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I would like to recaulk between the bathtub and the ceramic-tile wall, but there are many kinds of caulking for sale. What kind should I use?

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up vote 13 down vote accepted

I just caulked my shower last night. I used GE Silicone II caulk from Home Depot. I read up on this a little before picking out what kind I needed. From what I can tell, silicone caulk is good for bathrooms because:

  • It's permanently waterproof
  • It doesn't crack or shrink

Another factor which may play into your choice of caulk could be whether or not it's paintable, but the most important factor for a bathroom is going to be waterproof/mold proof.

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For some reason, the allegedly "mold-proof" GE Silicone II has caught red/black mold with me. I guess it could be because I hadn't eradicated the existing mold before re-caulking... – Ates Goral Jul 22 '10 at 7:32
    
I had some black mold on caulk that wasn't smoothed. I think the water was pooling up on it. – Greg Nov 5 '10 at 21:00
    
I had that problem with the GE Silicon II, and it had been properly smoothed. The caulk also seemed to discolor from clear to yellowish (on the wall, not in the tube) after a while. – Jeremy W. Sherman Sep 19 '12 at 2:34

I own a remodeling firm, and this is one of those things that so many get wrong and the manufacturers don't tell you how to get right. There are 3 aspects homeowners never hear: 1. All the old caulk HAS to come off. Squeaky clean. 2. All surfaces and substrates to be caulked need to be dry. Bone dry. 3. Use silicone if you must, but silicone or acrylic, the caulk will need to be redone in 2,3 or 4 years, no longer. It just won't last longer.

The dirty secret about silicone is that nothing sticks to cured silicone caulk -- including new silicone caulk. The old silicone has to be completely cleaned off. This usually requires a single-edge razor blade and mineral spirits, followed by an alcohol wipe, followed by a wipe-down with bleach (chlorine or oxygen bleach - the latter being our preference). The last two steps get what the first doesn't; the bleach being very important to kill mold where new caulk is to go. Acrylic caulk, unless it's super hard, is generally much easier to clean-off than silicone.

THEN, before re-caulking, the surface needs to be dry. Bone dry. It really should stand for a day without being used before it's caulked.

As said, use silicone or acrylic, but assume you're going to be re-doing it in 2-4 years, so, for my nickel, I'd rather save my knuckles and knees and use acrylic caulk than crouch in a tub for an hour plus trying to remove all the silicone. Either way, the tub/shower should not be used for another 24 hours.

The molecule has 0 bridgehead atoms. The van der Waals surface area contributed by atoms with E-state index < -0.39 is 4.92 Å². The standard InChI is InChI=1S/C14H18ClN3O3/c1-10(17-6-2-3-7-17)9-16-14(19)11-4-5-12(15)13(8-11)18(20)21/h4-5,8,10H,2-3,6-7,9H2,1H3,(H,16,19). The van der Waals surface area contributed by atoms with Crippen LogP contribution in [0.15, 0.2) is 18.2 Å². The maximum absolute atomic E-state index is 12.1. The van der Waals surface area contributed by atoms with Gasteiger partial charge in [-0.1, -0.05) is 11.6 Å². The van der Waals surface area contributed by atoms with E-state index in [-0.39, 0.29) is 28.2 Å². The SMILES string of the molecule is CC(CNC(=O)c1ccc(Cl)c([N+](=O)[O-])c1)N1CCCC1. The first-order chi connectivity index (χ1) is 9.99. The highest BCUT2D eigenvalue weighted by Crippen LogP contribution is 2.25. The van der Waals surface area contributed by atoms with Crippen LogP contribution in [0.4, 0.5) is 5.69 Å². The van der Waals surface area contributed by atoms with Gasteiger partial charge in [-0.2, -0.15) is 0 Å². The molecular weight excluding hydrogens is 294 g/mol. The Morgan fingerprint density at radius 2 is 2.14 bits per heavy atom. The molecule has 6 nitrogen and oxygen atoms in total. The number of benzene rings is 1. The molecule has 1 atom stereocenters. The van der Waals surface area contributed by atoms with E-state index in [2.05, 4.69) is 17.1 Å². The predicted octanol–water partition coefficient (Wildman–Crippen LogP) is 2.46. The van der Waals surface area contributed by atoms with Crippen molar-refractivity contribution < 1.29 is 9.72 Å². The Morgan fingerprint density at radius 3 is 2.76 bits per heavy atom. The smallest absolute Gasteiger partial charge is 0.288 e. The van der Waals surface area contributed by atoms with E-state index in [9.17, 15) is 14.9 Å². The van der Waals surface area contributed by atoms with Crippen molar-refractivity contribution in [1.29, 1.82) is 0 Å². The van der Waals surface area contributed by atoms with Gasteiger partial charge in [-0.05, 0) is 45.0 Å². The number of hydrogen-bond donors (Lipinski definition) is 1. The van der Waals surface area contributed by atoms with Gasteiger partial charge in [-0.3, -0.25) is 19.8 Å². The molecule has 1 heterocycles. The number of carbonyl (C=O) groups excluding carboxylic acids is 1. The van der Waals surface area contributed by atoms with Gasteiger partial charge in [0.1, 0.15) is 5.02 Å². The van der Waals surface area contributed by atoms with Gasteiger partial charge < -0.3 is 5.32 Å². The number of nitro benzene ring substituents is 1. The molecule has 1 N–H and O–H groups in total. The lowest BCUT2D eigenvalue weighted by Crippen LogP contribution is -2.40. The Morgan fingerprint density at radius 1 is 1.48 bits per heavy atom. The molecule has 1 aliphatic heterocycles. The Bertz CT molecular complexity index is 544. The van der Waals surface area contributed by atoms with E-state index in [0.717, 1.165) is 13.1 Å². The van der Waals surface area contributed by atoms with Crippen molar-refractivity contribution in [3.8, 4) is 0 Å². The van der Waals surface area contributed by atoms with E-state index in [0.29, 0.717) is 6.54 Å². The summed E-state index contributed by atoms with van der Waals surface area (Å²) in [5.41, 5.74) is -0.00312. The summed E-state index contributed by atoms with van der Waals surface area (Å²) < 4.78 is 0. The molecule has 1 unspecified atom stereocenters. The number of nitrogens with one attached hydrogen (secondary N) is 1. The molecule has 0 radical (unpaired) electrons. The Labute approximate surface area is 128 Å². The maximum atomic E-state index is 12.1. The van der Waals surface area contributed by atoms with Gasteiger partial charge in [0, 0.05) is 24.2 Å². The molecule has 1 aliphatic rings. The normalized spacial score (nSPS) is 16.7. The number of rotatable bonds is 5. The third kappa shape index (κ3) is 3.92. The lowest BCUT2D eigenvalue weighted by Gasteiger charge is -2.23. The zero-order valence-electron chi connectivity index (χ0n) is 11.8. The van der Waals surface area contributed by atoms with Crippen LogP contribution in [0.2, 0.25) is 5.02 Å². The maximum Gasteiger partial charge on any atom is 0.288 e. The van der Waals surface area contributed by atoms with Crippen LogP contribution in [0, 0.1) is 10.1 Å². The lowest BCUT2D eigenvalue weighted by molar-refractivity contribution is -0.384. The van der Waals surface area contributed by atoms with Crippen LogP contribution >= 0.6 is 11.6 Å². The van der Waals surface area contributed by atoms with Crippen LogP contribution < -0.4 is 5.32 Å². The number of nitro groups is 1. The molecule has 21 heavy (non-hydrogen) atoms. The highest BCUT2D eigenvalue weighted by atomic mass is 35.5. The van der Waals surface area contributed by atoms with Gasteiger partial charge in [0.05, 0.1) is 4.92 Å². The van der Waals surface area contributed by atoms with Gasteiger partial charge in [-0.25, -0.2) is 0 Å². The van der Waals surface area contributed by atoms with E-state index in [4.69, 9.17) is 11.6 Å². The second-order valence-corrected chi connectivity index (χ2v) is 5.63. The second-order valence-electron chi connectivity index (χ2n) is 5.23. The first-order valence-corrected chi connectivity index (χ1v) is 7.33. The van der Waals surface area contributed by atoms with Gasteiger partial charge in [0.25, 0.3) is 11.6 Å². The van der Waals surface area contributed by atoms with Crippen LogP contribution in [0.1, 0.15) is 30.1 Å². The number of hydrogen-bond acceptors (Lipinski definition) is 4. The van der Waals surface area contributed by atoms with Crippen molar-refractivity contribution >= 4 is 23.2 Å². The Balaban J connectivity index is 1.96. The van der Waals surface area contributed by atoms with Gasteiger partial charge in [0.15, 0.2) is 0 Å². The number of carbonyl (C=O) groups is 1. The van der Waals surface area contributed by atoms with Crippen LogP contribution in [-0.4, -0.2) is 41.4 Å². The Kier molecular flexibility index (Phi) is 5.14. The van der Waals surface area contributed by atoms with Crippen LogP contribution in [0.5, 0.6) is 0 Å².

Do all the above, and you'll have a great finished product -- that will last 2-4 years. Skip a step, and you'll likely find something turning red or black in a matter of days or weeks.

A thorough, well-written article -- with step-by-step detail can be found here: http://www.acmehowto.com/home-maintenance/general/caulk-tub-shower.php

Wish I had better news, but experience has taught us all the above. Good luck.

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As a follow-on, a well-detailed write-up on the procedure can be found here: – Ron Klassen 9 hours ago
    
You write well, and it sounds like you speak from experience, (and with an air of authority); but it has been my humble experience that silicone typically lasts twice as long as acrylic caulk (for keeping a water tight seal). – Ben Welborn 9 hours ago

I just bought a permanent silicone product by GE which is guaranteed to dry in 1 hour and is mold resistant.

GE 9.8 oz. White KB Supreme Silicone II Caulk

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4  
one thing to note: Make sure you smooth it out with a wet cloth as soon as you apply it. It will dry very very quickly. – NTulip Jul 21 '10 at 19:23
2  
I agree with @NTulip -- The biggest problem you will have is making it look nice. – Joe Philllips Jul 22 '10 at 1:21
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Use all-purpose spray and wipe cleaner after application. Works wonders. – MGOwen Jul 29 '10 at 7:49

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